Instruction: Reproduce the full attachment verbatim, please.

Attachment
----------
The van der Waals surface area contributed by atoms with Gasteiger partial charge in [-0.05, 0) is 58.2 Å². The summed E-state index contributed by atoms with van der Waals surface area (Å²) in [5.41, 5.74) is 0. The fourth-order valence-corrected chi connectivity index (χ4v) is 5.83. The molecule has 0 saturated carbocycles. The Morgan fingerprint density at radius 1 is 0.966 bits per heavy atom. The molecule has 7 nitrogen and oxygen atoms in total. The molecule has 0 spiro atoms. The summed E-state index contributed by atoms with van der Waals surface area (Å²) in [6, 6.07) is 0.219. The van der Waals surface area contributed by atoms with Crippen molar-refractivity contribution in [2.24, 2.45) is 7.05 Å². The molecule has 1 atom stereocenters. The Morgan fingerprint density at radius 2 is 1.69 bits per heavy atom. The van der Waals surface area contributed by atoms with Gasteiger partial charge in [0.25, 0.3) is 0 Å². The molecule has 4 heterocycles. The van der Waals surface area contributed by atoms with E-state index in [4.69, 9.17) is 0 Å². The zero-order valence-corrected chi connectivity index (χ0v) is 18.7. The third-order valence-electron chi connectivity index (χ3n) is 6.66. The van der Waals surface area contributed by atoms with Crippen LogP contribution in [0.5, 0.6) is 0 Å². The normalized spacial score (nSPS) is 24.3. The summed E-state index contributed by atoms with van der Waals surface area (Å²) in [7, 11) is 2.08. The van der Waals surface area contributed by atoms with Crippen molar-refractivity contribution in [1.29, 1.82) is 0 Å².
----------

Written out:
The van der Waals surface area contributed by atoms with Gasteiger partial charge in [-0.05, 0) is 58.2 Å². The summed E-state index contributed by atoms with van der Waals surface area (Å²) in [5.41, 5.74) is 0. The fourth-order valence-corrected chi connectivity index (χ4v) is 5.83. The molecule has 0 saturated carbocycles. The Morgan fingerprint density at radius 1 is 0.966 bits per heavy atom. The molecule has 7 nitrogen and oxygen atoms in total. The molecule has 0 spiro atoms. The summed E-state index contributed by atoms with van der Waals surface area (Å²) in [6, 6.07) is 0.219. The van der Waals surface area contributed by atoms with Crippen molar-refractivity contribution in [2.24, 2.45) is 7.05 Å². The molecule has 1 atom stereocenters. The Morgan fingerprint density at radius 2 is 1.69 bits per heavy atom. The van der Waals surface area contributed by atoms with Gasteiger partial charge in [0.25, 0.3) is 0 Å². The molecule has 4 heterocycles. The van der Waals surface area contributed by atoms with E-state index in [4.69, 9.17) is 0 Å². The zero-order valence-corrected chi connectivity index (χ0v) is 18.7. The third-order valence-electron chi connectivity index (χ3n) is 6.66. The van der Waals surface area contributed by atoms with Crippen LogP contribution in [0.5, 0.6) is 0 Å². The normalized spacial score (nSPS) is 24.3. The summed E-state index contributed by atoms with van der Waals surface area (Å²) in [7, 11) is 2.08. The van der Waals surface area contributed by atoms with Crippen molar-refractivity contribution in [1.29, 1.82) is 0 Å².